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Afghanistan has stepped back from a tipping point. At the cost of taking and inflicting more casualties than in any year since the start of Operation Enduring Freedom in 2001 (and four times as many as in 2005), NATO troops turned back a frontal offensive by the Taliban last summer. The insurgents aimed to capture a district west of Kandahar, hoping to take that key city and precipitate a crisis in Kabul, the capital. Despite this setback, however, the Taliban-led insurgency is still active on both sides of the Afghan-Pakistani border, and the frontier region has once again become a refuge for what President George W. Bush once called the main threat to the United States—"terrorist groups of global reach." Insurgents in both Afghanistan and Pakistan have imported suicide bombing, improvised explosive technology, and global communications strategies from Iraq; in the south, attacks have closed 35 percent of the schools. Even with opium production at record levels, slowing economic growth is failing to satisfy the population's most basic needs, and many community leaders accuse the government itself of being the main source of abuse and insecurity. Unless the shaky Afghan government receives both the resources and the leadership required to deliver tangible benefits in areas cleared of insurgents, the international presence in Afghanistan will come to resemble a foreign occupation—an occupation that Afghans will ultimately reject.
For decades—not only since 2001—U.S. policymakers have underestimated the stakes in Afghanistan. They continue to do so today. A mere course correction will not be enough to prevent the country from sliding into chaos. Washington and its international partners must rethink their strategy and significantly increase both the resources they devote to Afghanistan and the effectiveness of those resources' use. Only dramatic action can reverse the perception, common among both Afghans and their neighbors, that Afghanistan is not a high priority for the United States—and that the Taliban are winning as a result. Washington's appeasement of Pakistan, diversion of resources to Iraq, and perpetual underinvestment in Afghanistan—which gets less aid per capita than any other state with a recent postconflict rebuilding effort—have fueled that suspicion.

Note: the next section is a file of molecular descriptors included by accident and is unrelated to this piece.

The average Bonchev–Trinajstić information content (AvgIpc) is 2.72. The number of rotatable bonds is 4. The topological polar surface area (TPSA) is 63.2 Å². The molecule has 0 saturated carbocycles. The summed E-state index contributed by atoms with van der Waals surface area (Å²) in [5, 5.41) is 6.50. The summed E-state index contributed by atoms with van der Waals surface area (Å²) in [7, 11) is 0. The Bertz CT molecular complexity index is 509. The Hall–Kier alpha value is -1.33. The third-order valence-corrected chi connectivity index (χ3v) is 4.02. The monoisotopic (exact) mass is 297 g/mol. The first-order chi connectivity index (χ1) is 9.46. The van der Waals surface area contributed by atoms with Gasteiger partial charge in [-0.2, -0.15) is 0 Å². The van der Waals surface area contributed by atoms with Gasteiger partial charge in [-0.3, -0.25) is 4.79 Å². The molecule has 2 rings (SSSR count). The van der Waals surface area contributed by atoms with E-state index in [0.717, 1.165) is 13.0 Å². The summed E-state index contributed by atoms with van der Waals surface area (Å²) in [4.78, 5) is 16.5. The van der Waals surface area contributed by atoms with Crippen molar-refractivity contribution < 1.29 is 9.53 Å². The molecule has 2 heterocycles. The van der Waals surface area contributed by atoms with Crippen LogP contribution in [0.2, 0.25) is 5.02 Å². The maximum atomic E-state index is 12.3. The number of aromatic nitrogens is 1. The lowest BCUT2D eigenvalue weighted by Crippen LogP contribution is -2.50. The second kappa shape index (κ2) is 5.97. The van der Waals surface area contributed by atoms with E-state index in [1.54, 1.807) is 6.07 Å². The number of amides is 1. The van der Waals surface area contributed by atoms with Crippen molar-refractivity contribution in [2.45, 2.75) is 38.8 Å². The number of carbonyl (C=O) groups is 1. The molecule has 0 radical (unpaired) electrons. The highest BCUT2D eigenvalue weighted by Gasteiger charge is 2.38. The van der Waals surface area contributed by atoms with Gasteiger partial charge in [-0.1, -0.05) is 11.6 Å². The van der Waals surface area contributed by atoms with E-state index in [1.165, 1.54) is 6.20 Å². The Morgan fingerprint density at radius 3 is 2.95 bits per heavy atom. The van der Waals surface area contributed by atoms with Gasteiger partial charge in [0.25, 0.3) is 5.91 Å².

Contrary to the claims of the Bush administration, whose attention after the September 11 attacks quickly wandered off to Iraq and grand visions of transforming the Middle East, the main center of terrorism "of global reach" is in Pakistan. Al Qaeda has succeeded in reestablishing its base by skillfully exploiting the weakness of the state in the Pashtun tribal belt, along the Afghan-Pakistani frontier. In the words of one Western military commander in Afghanistan, "Until we transform the tribal belt, the U.S. is at risk."